"In a New York hospital, a woman had a nervous breakdown when she found she could not breastfeed her baby. In other hospitals, women dying of cancer refused a drug which research had proved might save their lives: its side effects were said to be unfeminine. 'If I have only one life, let me live it as a blonde,' a larger-than-life-sized picture of a pretty, vacuous woman proclaimed from newspaper, magazine, and drugstore ads. And across America, three out of every ten women dyed their hair blonde. They ate a chalk called Metrecal, instead of food, to shrink to the size of the thin young models. Department-store buyers reported that American women, since 1939, had become three and four sizes smaller. 'Women are out to fit the clothes, instead of vice-versa,' one buyer said.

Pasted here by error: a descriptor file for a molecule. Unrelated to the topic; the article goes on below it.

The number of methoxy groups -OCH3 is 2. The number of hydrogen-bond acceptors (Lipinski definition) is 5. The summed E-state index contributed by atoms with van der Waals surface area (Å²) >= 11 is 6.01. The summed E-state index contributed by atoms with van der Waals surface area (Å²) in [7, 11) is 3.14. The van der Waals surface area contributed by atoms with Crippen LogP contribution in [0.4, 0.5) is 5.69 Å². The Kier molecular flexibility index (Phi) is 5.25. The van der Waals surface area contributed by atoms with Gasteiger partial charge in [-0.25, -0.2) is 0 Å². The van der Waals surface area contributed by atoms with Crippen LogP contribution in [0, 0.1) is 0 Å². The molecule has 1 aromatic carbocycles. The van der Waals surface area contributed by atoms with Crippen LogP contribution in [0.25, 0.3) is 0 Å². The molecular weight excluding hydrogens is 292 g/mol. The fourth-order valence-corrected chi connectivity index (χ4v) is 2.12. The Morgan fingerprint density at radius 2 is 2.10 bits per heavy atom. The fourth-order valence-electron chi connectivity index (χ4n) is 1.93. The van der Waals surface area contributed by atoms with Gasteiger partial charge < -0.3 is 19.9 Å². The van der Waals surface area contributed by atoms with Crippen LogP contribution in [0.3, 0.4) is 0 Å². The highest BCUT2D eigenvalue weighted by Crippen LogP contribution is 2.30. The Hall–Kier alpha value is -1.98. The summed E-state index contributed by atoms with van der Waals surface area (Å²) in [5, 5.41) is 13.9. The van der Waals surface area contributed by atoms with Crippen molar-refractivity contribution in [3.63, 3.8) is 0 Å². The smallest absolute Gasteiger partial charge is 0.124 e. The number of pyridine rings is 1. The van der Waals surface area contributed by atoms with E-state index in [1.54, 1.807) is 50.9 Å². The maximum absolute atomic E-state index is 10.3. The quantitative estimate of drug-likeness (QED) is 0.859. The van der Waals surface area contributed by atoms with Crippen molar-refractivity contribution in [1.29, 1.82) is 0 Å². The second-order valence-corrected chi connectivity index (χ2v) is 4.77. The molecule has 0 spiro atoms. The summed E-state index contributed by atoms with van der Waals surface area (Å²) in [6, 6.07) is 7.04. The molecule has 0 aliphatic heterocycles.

"Interior decorators were designing kitchens with mosaic murals and original paintings, for kitchens were once again the center of women's lives. Home sewing became a million-dollar industry. Many women no longer left their homes, except to shop, chauffeur their children, or attend a social engagement with their husbands. Girls were growing up in America without ever having jobs outside the home. In the late fifties, a sociological phenomenon was suddenly remarked: a third of American women now worked, but most were no longer young and very few were pursuing careers. They were married women who held part-time jobs, selling or secretarial, to put their husbands through school, their sons through college, or to help pay the mortgage. Or they were widows supporting families. Fewer and fewer women were entering professional work. The shortages in the nursing, social work, and teaching professions caused crises in almost every American city. Concerned over the Soviet Union's lead in the space race, scientists noted that America's greatest source of unused brainpower was women. But girls would not study physics: it was 'unfeminine.' A girl refused a science fellowship at Johns Hopkins to take a job in a real-estate office. All she wanted, she said, was what every other American girl wanted -- to get married, have four children and live in a nice house in a nice suburb.